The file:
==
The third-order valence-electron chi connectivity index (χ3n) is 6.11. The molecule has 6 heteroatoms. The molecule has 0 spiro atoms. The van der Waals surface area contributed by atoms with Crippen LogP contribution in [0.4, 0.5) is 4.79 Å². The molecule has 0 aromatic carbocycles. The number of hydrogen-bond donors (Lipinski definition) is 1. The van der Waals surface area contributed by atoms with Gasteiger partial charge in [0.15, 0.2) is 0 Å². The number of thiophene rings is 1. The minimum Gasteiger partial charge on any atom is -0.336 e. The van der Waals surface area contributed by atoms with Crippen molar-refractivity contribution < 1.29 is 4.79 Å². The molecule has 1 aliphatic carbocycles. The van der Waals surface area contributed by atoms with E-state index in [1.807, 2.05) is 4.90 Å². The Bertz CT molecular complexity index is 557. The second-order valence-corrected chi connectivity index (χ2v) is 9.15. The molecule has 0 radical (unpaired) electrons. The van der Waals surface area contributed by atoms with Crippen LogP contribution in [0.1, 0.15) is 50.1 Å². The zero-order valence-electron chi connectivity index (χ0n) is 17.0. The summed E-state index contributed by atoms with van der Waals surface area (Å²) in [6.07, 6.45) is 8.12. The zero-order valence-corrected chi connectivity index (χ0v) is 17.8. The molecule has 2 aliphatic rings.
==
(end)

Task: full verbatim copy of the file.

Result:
The third-order valence-electron chi connectivity index (χ3n) is 6.11. The molecule has 6 heteroatoms. The molecule has 0 spiro atoms. The van der Waals surface area contributed by atoms with Crippen LogP contribution in [0.4, 0.5) is 4.79 Å². The molecule has 0 aromatic carbocycles. The number of hydrogen-bond donors (Lipinski definition) is 1. The van der Waals surface area contributed by atoms with Gasteiger partial charge in [0.15, 0.2) is 0 Å². The number of thiophene rings is 1. The minimum Gasteiger partial charge on any atom is -0.336 e. The van der Waals surface area contributed by atoms with Crippen molar-refractivity contribution < 1.29 is 4.79 Å². The molecule has 1 aliphatic carbocycles. The van der Waals surface area contributed by atoms with E-state index in [1.807, 2.05) is 4.90 Å². The Bertz CT molecular complexity index is 557. The second-order valence-corrected chi connectivity index (χ2v) is 9.15. The molecule has 0 radical (unpaired) electrons. The van der Waals surface area contributed by atoms with Crippen LogP contribution in [0.1, 0.15) is 50.1 Å². The zero-order valence-electron chi connectivity index (χ0n) is 17.0. The summed E-state index contributed by atoms with van der Waals surface area (Å²) in [6.07, 6.45) is 8.12. The zero-order valence-corrected chi connectivity index (χ0v) is 17.8. The molecule has 2 aliphatic rings.